Skip to main content

An unexpected knock on the door during Thanksgiving dinner is rarely good news – but it takes on a whole new dimension when the uninvited guest is the police.

The Quebec government has put the police on the frontlines of the pandemic and placed a new tool in their COVID enforcement arsenal – general telewarrants. Premier Legault has said they can be used by police to gain quick entry to people’s homes. If used pursuant to Quebec law, however, they should actually give police a very limited ability to get past your front door.

The government is playing with fire. The potential for abuse – unconstitutional searches and arbitrary detention – is immense. And the constitutional backstop is a judge on the other end of a phone line. We better hope they do their jobs.

Let’s set the record straight about what police can and can’t do during your Thanksgiving meal this weekend.

Your home is precisely that – your home.  Whether you own or rent, you have special rights when it comes to your residence.  Police officers who want to investigate possible violations of COVID-related laws can’t come in just because they want to. They can only get past your front door if they have your consent, or they’ve obtained a judicially authorized warrant.

The police cannot simply demand that you indentify yourself to find out where you live. You have the right to remain silent. Police can’t legally compel you to hand you’re your ID as part of their investigation. Although, if the police do decide there are reasonable grounds to ticket you for an offence they can arrest and detain you until they are sure of who you are.

So where do telewarrants fit?

Let’s say the police knock on your door, and you decide that you don’t have enough turkey to go around. You don’t want to open the door, much less talk to them or invite them in.

The police now need a warrant, or a telewarrant, to enter without your consent. They will have to appear before a court, or get on the phone with a judge, to obtain a warrant, based on the evidence they have, which has to show reasonable and probable grounds to believe that an offence is being committed, and that conducting an investigation inside the home will furnish more evidence.

There may be cases where that evidence is clear from the outside of the house:  100 pairs of shoes at the door; crowd noises heard from over the fence; a neighbor who says they saw dozens enter the home.  But there does need to be evidence: the police can’t legally get a warrant to enter your home and investigate just based on suspicion or a hunch that the new rules have been broken.

The new rules contain strict limits with many, many exceptions. No indoor gatherings in the red zones. But you can gather with members of your own household – roommates, cousins, extended families. Live alone? You can invite one person over. You can also let people into your house if they are providing or receiving a “service or support” required for health, safety or respite. Or personal care or esthetics. Oh and domestic help. Also pedagogy or education.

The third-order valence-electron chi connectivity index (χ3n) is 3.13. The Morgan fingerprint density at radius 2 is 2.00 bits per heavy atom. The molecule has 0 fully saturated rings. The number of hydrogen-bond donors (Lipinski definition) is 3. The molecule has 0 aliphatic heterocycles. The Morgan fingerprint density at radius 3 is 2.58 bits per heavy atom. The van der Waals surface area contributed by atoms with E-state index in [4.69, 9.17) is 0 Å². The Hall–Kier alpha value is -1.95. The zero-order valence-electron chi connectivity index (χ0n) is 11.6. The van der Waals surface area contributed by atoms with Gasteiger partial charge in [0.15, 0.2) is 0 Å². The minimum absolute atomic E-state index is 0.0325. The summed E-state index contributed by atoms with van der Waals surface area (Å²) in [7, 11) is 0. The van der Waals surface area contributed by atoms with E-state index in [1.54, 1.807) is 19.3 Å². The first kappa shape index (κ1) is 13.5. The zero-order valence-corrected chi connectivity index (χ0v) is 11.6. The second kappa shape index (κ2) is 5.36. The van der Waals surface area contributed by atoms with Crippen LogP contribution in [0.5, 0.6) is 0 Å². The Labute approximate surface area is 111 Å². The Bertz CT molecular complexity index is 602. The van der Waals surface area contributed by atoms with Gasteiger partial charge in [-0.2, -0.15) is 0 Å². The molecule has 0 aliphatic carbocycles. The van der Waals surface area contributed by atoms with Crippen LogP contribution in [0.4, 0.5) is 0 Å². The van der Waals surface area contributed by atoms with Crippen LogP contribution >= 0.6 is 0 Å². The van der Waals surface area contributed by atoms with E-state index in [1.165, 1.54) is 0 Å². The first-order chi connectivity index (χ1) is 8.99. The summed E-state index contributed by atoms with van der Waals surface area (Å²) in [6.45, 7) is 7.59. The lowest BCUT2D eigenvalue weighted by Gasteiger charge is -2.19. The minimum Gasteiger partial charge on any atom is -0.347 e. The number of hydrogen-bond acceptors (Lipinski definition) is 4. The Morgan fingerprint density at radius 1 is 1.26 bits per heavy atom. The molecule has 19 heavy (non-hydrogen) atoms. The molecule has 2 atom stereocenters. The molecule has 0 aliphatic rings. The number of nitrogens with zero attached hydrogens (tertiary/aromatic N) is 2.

That’s a long list of permitted gatherings. Police will have a hard time figuring out when these exceptions come into play- especially tricky without x-ray vision.  That’s why, if these warrants are used according to the letter of the law, there should be few instances where the police have enough solid information to convince a judge to approve them.

But that it were so simple.  Just ask the most frequent targets of police suspicion — including Black, Indigenous and other racialized Quebeckers, those living on the streets or otherwise with addiction and mental illness. Requests to enter a house sound like demands and police justifications for investigations shift. An insistence on your constitutional rights may be met with charges that you are being ‘uncooperative’ or ‘disrespectful’. Situations escalate. People get hurt.

Those who already over-policed and subjected to harassment know all too well what increased police powers mean.

Even if they are able to obtain a warrant to enter inside your home, and actually get inside your home, it is difficult to see how the police will be able to investigate without getting people to hand over their ID. Maybe the police will already know who lives there, or maybe some will decide to cooperate. Throughout any investigation, though, individuals have the right to remain silent. And they can refuse to identify themselves, unless the police have confirmed they are issuing a ticket. The line between asking for identification for the purpose of issuing a ticket, however, and asking for identification to investigate the commission of an offence, is a very thin one.

Ultimately, the use or abuse of this particular policing tool – the telewarrant – will lie primarily in the hands of the judiciary – an awesome responsibility, to prevent COVID fears from infecting the rule of law and constitutional rights created precisely for this moment in time.

En français: Devinez qui vient souper pour l’Action de grâce?

Abby Deshman is the Director of Criminal Justice at the Canadian Civil Liberties Association.
Lida Sara Nouraie is a criminal defence counsel and the President of the Montreal Criminal Defence Lawyers Association 

About the Canadian Civil Liberties Association

The CCLA is an independent, non-profit organization with supporters from across the country. Founded in 1964, the CCLA is a national human rights organization committed to defending the rights, dignity, safety, and freedoms of all people in Canada.

For the Media

For further comments, please contact us at

For Live Updates

Please keep referring to this page and to our social media platforms. We are on InstagramFacebook, and Twitter.

en_CAEnglish (Canada)